Also,the Narnia books were so very 'hasty', as Treebeard would say- seven books published in little more than seven years ! When you consider that Tolkien worked on "The Lord of the Rings" for fourteen years, this made Lewis's 'tossing off' his popular fantasies a bit aggravating. (Tolkien once spent a whole afternoon fixing the appearances of the Moon in LOTR so that it matched the chronology ! )

I'm glad you did a post on the movie. We absolutely loved it, and were very satisfied with the film version of the book.

I remember first hearing the story about Narnia when I was in first grade and have loved it ever since.

I thought that certain parts of the film were very intense, especially the scene of Aslan's sacrifice. I did think it strange that none of the fighting or battle scenes had any red blood in them! I guess Disney didn't want to scare children *too much?*

We were also glad that the movie concludes in a similar way to the book, with the grown up children riding through the woods, searching for the elusive white stag.

Now I am hoping that Disney will adapt another one of the books into film, perhaps The Magician's Newphew?

Happy New Year!

I loved Narnia, though I also thought Kong was good (and would have been excellent had Jackson managed to restrain himself and cut out about five hours of the dinosaur fights). Lucy was adorable, and in a wonderfully realistic way - not sticky-sweet at all, but definitely the youngest sister. (Did you notice how she makes big, cute eyes at Peter when she's begging him to play hide and seek?)

These books were the backdrop to my childhood, as well. (They were actually my first major allowance save-up purchase....took me months!) So, I was excited and wary at the same time to see the movie.

I did read the book again right before seeing the movie, but for me it worked out differently. When I re-read the book, I was terribly disappointed because I never realized as a kid how horribly AWFUL the writing is. I mean, truly, truly terrible, at least when encountering it as an adult. As a child, the writing was perfect: just enough description and no words to stumble over that would interrupt the plot. This time around, I finished the book, wondering how I could ever have loved it so much.

But, then I saw the movie.....and I remembered why. The movie brought the whole thing back to me---all the images I had conjured up, how attached I had been to Lucy, how vividly emotional the story had been. The movie filled that gap that had been constructed with adulthood---a truly priceless gift.

Awwww, thanks for writing about this! =)

I don't suppose I need to tell you that I really, really liked the movie. I HAD read the book before I saw the movie ... over and over again actually, b/c of our church's dramatic reading. I don't think it ruined it at all. If anything, it made me appreciate the great attention to detail. For example, when Lucy first walks into the wardrobe, they cut to a blue bottle in the window sill (which I thought was an actual blue BOTTLE, but now realize is a fly.) This is straight out of a line in the book. Stuff like that was GREAT.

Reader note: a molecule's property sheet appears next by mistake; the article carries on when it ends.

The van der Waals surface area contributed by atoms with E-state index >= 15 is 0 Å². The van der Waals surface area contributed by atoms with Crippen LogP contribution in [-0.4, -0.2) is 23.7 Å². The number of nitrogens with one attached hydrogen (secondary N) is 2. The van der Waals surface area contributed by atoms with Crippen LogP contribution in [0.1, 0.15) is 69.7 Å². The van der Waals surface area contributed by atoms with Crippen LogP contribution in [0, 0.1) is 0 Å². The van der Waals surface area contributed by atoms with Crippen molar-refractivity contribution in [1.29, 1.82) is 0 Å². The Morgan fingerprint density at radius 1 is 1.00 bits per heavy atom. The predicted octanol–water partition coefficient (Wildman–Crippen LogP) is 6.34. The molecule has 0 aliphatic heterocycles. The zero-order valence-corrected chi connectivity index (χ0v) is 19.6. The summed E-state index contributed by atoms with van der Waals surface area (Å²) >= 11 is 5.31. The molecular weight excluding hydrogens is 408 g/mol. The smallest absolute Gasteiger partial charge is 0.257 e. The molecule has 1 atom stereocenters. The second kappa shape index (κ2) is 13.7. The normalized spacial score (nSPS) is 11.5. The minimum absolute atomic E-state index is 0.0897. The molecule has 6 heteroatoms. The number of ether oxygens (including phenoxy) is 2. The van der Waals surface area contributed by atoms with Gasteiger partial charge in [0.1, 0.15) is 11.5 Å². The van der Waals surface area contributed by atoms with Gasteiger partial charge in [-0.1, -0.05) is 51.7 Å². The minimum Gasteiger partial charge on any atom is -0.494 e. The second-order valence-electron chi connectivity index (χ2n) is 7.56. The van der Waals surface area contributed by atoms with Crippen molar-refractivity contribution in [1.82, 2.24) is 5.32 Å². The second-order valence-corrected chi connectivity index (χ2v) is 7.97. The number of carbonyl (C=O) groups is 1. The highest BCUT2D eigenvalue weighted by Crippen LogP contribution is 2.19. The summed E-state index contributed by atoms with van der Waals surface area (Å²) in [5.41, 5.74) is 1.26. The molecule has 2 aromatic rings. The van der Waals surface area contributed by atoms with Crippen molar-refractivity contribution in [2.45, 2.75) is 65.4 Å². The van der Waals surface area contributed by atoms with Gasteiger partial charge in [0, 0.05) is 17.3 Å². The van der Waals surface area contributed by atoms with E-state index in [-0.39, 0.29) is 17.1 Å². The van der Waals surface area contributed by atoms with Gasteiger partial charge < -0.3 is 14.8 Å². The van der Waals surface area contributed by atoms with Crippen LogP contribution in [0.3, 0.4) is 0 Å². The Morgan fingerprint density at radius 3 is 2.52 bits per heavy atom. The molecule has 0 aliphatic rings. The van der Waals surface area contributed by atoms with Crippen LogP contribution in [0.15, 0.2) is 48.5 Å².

My only major complaints are the changes I feel that they made to Susan and Peter, which I suppose could just be opinion. I feel like in the book they're both much more quick to believe in Narnia, and want to stay and help Lucy/Aslan/Mr. Tumnus. It seemed in the movie that they argued and were rather petty and not wanting to move foreward with what they knew they needed to do. Not really the way I felt their inner character was like, which bothered me.

Other than that, any changes made or things that were left out were very minor annoyances and didn't affect how much I enjoyed the book. It IS a movie, and one never knows why these decisions are made, right?

I've seen it twice and cried both times Lucy walks through the wardrobe. I can't tell you what it was like to look over at my DAD at that point in the movie with tears in my eyes and have him look back at me with HIS eyes brimming over and hear him whisper,"It's just how I imagined it." I'll never forget that moment as long as I live.

FYI, they have just started work on Prince Caspian (likely because that's the only other book that includes all four kids as kids - or at least, that's my guess). Woohoo! I thought they did an amazing job; the 'scourging' section, especially where they hacked off Aslan's mane, was harrowing. I do wonder what the appropriate age for kids to see this movie is, though. People sitting in the same row as me brought a baby who couldn't have been older than 16 months, which is crazy (though she was very well behaved), but I saw a fair number of kids near to five years old, and I know that I, at least, couldn't have handled it at that age. On the other hand my sister was obsessed with the Wonderworks version they used to show on PBS (has anyone else seen that?) which she watched on tape constantly. Of course, since the animals were all people in animal suits it was much less scary.

I have to say that even the book scared the heck out of me as a kid. It seems funny to me that so few other people had this reaction. The film's Mr Tumnus is just what my sister always imagined, sweet and adorable, but I thought he was creepy and cowardly the first time I tried to read it, when I was perhaps 8 or 9. He wasn't at all my idea of how an adult should behave towards a child, and I was very frightened for Lucy, and didn't really buy his repentance. And of course the idea of Edmund selling out his siblings was dreadful and terrifying. The next time I tried, when I was around 12 or 13, I got really annoyed by the heavy-handedness of the allegory. I had this very snooty "does he think kids are dumb" attitude about it - just felt it was too simplistic. It wasn't until my mid-twenties that I finished TLTWATW (and in short order the rest of the books) and loved them all.

I should add that King Kong is a really great movie, but I think the people in the movie industry were completely stupid to assume it was going to beat everything else, especially Narnia. Narnia has a huge built in audience with Christians and readers and kids, and I just don't think anyone except maybe a few film afficiandos could be all that excited about a giant monkey. Narnia has a bigger audience since it's for kids as well as adults, and is a far shorter movie (so can have more showing). Family movies always do better than anything else. I don't know why Hollywood is always forgetting that.